Because backed up ports and supply chain issues have caused delays in printed books reaching their destinations, delays in receiving printed books mean delayed book launches. Which means delayed sales. Which means delayed recuperation of advances paid to authors. Which means delayed realization of profits for publishers.

This past fall, two of our clients’ book release dates were pushed out several weeks due to the paper shortage. As this continues to impact more authors, publishing houses have to start planning six to twelve months farther ahead than usual to manage longer lead times.

How All This Impacts YOU

Publishers are taking longer to review proposals and sign new deals. Editors have reported feeling overwhelmed. Fewer editors to bring existing projects across the finish line leaves less time available to consider new book proposals. Editors must prioritize getting the books that their house has already bought down the production line. Thus, book proposals—no matter how great they may be—might sit unopened for weeks.

In the past, the agents we work with would send a proposal to an editor and get an answer within a couple of weeks, sometimes within a few days.

As of 2022, we’ve seen editors spending four weeks or more with a proposal before making an offer, or even looking at the proposal.

What to Do

If you’re an aspiring author on the hunt for a traditional publishing deal, be ready to practice patience.

The good news is that publishers are still buying books. Before all the supply chain complications, it typically took our clients’ agents four to six weeks to sell to a publisher. Now, it can take a few of months. But they are buying!

We have also noticed that editors are less open to negotiating offers. Recently, a publisher offered one of our clients an advance that was 50% lower than expected. (Based on the average offer we’ve seen for a book of this type by an author of their stature.) The client’s agent went back to negotiate, and the publisher rescinded the offer. So, if you get an offer that feels low, you might consider taking it and finding other ways to profit from having a book.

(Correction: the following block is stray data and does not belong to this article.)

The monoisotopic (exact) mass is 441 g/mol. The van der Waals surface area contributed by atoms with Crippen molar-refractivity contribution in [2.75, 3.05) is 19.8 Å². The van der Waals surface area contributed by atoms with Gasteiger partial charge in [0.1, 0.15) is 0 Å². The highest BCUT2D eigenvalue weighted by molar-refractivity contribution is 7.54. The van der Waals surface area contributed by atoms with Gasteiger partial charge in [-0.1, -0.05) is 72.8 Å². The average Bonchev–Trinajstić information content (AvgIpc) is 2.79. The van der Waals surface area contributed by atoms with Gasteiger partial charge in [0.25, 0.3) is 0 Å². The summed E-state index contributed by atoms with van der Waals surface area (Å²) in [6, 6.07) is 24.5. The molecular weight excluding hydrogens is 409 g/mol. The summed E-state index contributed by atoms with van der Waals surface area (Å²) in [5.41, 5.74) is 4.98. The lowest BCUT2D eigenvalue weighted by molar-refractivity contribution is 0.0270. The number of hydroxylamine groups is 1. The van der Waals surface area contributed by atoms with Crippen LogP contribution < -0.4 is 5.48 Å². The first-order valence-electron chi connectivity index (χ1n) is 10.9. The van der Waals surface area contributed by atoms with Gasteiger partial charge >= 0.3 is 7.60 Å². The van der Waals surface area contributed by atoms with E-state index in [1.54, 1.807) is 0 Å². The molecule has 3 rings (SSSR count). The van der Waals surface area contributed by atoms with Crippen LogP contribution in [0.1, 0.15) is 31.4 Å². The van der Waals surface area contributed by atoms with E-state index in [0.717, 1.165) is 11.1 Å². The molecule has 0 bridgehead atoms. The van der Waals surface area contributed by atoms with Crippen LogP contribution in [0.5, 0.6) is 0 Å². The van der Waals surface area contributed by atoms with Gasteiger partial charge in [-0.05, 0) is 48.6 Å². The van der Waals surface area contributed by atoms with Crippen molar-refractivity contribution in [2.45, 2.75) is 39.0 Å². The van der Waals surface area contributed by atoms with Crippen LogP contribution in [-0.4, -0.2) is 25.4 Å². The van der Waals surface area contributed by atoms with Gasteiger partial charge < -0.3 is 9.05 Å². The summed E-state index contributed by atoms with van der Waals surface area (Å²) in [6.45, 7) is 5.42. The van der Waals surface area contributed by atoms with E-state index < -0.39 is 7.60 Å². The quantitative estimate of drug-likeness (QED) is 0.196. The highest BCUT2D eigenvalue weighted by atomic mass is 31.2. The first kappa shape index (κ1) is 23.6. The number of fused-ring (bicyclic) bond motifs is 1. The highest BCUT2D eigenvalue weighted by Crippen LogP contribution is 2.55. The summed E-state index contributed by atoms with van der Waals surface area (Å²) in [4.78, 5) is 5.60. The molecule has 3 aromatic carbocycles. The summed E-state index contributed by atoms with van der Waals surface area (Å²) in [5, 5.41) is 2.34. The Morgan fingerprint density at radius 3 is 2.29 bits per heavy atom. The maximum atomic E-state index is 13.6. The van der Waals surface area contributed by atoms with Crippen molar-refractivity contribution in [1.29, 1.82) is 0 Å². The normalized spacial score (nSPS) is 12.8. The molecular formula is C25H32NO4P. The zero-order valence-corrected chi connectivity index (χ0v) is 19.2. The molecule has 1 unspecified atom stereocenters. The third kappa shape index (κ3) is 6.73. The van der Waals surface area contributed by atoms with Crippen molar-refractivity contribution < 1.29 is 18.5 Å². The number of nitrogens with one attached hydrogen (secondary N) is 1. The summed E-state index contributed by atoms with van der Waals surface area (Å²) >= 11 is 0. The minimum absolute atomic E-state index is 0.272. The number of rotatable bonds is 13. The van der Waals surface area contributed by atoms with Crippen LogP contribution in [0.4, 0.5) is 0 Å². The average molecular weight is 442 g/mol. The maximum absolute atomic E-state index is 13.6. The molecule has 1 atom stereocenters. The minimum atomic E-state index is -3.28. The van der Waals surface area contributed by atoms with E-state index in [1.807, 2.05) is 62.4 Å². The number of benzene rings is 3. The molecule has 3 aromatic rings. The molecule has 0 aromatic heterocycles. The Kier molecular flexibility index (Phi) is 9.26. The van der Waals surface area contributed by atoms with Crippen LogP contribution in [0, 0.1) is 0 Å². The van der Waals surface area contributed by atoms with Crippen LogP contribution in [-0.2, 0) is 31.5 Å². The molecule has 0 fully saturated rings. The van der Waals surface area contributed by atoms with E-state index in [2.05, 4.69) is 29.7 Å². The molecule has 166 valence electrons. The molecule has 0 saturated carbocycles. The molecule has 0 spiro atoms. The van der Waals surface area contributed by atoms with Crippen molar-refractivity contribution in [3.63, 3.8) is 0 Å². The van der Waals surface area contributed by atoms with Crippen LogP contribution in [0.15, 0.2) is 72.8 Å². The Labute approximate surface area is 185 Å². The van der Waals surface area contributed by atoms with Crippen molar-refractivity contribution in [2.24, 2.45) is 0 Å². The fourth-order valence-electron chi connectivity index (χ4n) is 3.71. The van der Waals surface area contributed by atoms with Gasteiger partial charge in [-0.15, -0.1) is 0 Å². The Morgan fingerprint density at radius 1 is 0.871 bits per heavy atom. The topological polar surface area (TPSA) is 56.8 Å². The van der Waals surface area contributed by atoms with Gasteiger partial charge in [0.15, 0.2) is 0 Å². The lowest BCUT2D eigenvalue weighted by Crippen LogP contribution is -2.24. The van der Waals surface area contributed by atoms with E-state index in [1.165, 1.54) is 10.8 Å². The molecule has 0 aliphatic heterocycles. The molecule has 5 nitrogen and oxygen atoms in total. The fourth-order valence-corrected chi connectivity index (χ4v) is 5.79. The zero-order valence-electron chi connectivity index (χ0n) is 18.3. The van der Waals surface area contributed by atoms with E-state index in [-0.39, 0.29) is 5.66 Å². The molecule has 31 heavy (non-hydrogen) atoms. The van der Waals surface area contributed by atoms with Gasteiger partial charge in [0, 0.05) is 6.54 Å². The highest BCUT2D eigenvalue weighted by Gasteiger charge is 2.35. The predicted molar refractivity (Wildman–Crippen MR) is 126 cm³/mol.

What the Future Holds

It’s hard to say how the publishing industry will weather these issues. The supply chain problems and paper shortages might clear up in the next few months, but it doesn’t seem likely. The situation could stick around for a year or two, maybe more.

But that doesn’t mean you should wait it out. It’s also possible that the situation will get worse before it gets better. And it could be years before we see publishing return to business as usual (if it does at all). This is why I continue to recommend what I always have: write a book that sells YOU. Don’t count on a book deal or book sales to give you life-changing cash and clout. Leverage your book to increase your income, credibility, and impact, and help you leave a legacy of value for generations to come.

The Bottom Line is This:

The COVID-19 pandemic has finally caught up with the publishing industry. But if your heart is set on a traditional publishing deal, go for it. Don’t wait for it all to get better. Adjust your expectations, and get strategic about how you can leverage your book to help you achieve your bigger goals.